Share this: For some people, Christmas is all about the foods, for others, a single piece of candy can or the scent of pine can bring them back to their childhood holidays. It is no stretch to suggest that the Candy Cane is one of the most Christmasized of all candies– probably because it was created for the season and is fraught with meaning for those who choose to look for it. According to legend, they have a German history, but given the German origins of the British monarchy during Jane Austen’s life, it’s not a stretch to think that the treat might have been brought over to England, along with the Christmas tree and other, older traditions, like the Yule Log. Did Jane enjoy stick candy or candy canes? We may never know. “According to folklore, in 1670, in Cologne, Germany, the choirmaster at Cologne Cathedral, wishing to remedy the noise caused by children in his church during the Living Crèche tradition of Christmas Eve, asked a local candy maker for some sweet sticks for them. In order to justify the practice of giving candy to children during worship services, he asked the candy maker to add a crook to the top of each stick, which would help children remember the shepherds who paid visit to infant Jesus. In addition, he used the white colour of the converted sticks to teach children about the Christian belief in the sinless life of Jesus. From Germany, the candy canes spread (more…)
I recently discovered Terri Heinz’s lovely blog, Artful Affirmations. Here she presents and discusses her lovely collection of china and teacups, all gorgeously photographed. Terri is a talented artisan as well as photographer, and the chronicle of her journey towards creating a stunning Jane Austen themed Christmas tree was as visually delightful as it was creatively inspiring. She has graciously agreed to share her story here, along with her photographs and crafting hints for creating your own Austen inspired trimmings. I will allow her to continue in her own words.
For many years I have enjoyed the writings of the incredible Jane Austen. Several years ago I was lucky enough to travel around England and visit some of the places of her life. I was delighted and inspired by the displays at the Jane Austen Center and the Chawton Cottage house, and profoundly moved standing next to her writing desk and her resting place in Winchester Cathedral. Her writings speak to me of humanity. Her novels so aptly named! Pride and Prejudice, Sense and Sensibility and Persuasion! Her books are always nearby. Continue reading Make Jane Austen Christmas Decorations with Terri Heinz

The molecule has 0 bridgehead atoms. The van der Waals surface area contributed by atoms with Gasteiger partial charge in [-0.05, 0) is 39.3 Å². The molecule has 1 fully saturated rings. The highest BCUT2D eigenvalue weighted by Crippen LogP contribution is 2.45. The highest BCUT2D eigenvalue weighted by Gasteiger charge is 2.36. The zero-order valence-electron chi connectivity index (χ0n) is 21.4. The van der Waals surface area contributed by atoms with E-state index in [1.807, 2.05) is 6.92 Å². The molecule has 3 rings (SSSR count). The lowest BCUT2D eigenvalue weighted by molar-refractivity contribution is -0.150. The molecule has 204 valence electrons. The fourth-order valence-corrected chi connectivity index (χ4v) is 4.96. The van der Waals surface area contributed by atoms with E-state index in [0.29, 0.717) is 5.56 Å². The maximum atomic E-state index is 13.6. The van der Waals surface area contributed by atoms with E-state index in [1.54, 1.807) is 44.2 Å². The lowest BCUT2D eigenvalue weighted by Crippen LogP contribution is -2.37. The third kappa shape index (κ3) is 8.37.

Parlour games were a common way of passing an evening with friends and relatives. They might be mentally stimulating, physically assertive or even somewhat messy (like snapdragon or bullet pudding!) The Austen family is known to have enjoyed many types of mental games, which required memorization, or rhymes on the fly.
Award winning regency author Maria Grace has pulled out the stops this season, delivering A Jane Austen Christmas in time for holiday gift giving (and receiving!) Eager to beef up my own knowledge of Regency holiday traditions, I ordered this little volume the first week of December, based on the preview given on Amazon.com. Imagine my surprise, then, at finding our own site listed as a resource (accessed according to the time stamp, only weeks before) in the very extensive bibliography given. It is clear that this was a “full steam ahead” project from the Austen oriented “White Soup Press”. Continue reading A Jane Austen Christmas by Maria Grace- A Review
I recently discovered Amanda Lee’s amazing blog, House Revivals, and was immediately drawn to how she uses recycled (upcycled) books and pages in her projects. The following ornament can be made from any paper or pages, but think how special it would be when made with pages from Austen’s own works!
To create this bit of Christmas joy, you’ll need 24 pages or pieces of paper, scissors, craft glue, glitter and trims.
Begin by folding each sheet in half. Decide what shape you want your final ornament to be (round, oval, tear drop, etc.) and draw *half* of the design on the folded paper, with the fold becoming the center of the opened template. You can fold and cut several pieces at a time to save effort.